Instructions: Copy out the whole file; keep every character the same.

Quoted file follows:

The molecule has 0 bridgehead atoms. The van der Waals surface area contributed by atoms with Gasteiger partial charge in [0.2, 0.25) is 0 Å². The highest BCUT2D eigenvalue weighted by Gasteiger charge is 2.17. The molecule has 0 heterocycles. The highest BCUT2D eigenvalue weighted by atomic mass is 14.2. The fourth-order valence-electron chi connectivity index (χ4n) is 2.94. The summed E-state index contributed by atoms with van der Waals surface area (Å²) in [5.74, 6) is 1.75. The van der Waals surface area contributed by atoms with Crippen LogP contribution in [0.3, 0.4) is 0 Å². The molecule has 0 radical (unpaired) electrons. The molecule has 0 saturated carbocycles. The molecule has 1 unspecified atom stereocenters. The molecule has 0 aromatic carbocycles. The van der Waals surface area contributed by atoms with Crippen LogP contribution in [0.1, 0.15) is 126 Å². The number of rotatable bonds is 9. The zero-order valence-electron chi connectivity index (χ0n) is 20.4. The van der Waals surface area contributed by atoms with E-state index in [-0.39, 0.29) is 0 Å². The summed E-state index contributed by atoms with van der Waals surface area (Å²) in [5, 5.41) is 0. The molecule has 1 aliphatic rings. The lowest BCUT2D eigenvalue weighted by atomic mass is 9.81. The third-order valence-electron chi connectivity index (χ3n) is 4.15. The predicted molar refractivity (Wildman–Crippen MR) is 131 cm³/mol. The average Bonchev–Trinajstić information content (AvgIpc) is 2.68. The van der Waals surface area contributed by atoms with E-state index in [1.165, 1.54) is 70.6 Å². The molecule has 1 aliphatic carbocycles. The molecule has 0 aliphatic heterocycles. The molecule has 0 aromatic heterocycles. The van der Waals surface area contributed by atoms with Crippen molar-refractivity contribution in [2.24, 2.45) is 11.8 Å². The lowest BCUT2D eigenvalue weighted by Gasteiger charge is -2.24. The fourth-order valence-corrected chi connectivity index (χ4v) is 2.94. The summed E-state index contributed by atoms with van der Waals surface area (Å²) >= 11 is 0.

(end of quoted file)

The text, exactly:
The molecule has 0 bridgehead atoms. The van der Waals surface area contributed by atoms with Gasteiger partial charge in [0.2, 0.25) is 0 Å². The highest BCUT2D eigenvalue weighted by Gasteiger charge is 2.17. The molecule has 0 heterocycles. The highest BCUT2D eigenvalue weighted by atomic mass is 14.2. The fourth-order valence-electron chi connectivity index (χ4n) is 2.94. The summed E-state index contributed by atoms with van der Waals surface area (Å²) in [5.74, 6) is 1.75. The van der Waals surface area contributed by atoms with Crippen LogP contribution in [0.3, 0.4) is 0 Å². The molecule has 0 radical (unpaired) electrons. The molecule has 0 saturated carbocycles. The molecule has 1 unspecified atom stereocenters. The molecule has 0 aromatic carbocycles. The van der Waals surface area contributed by atoms with Crippen LogP contribution in [0.1, 0.15) is 126 Å². The number of rotatable bonds is 9. The zero-order valence-electron chi connectivity index (χ0n) is 20.4. The van der Waals surface area contributed by atoms with E-state index in [-0.39, 0.29) is 0 Å². The summed E-state index contributed by atoms with van der Waals surface area (Å²) in [5, 5.41) is 0. The molecule has 1 aliphatic rings. The lowest BCUT2D eigenvalue weighted by atomic mass is 9.81. The third-order valence-electron chi connectivity index (χ3n) is 4.15. The predicted molar refractivity (Wildman–Crippen MR) is 131 cm³/mol. The average Bonchev–Trinajstić information content (AvgIpc) is 2.68. The van der Waals surface area contributed by atoms with E-state index in [1.165, 1.54) is 70.6 Å². The molecule has 1 aliphatic carbocycles. The molecule has 0 aliphatic heterocycles. The molecule has 0 aromatic heterocycles. The van der Waals surface area contributed by atoms with Crippen molar-refractivity contribution in [2.24, 2.45) is 11.8 Å². The lowest BCUT2D eigenvalue weighted by Gasteiger charge is -2.24. The fourth-order valence-corrected chi connectivity index (χ4v) is 2.94. The summed E-state index contributed by atoms with van der Waals surface area (Å²) >= 11 is 0.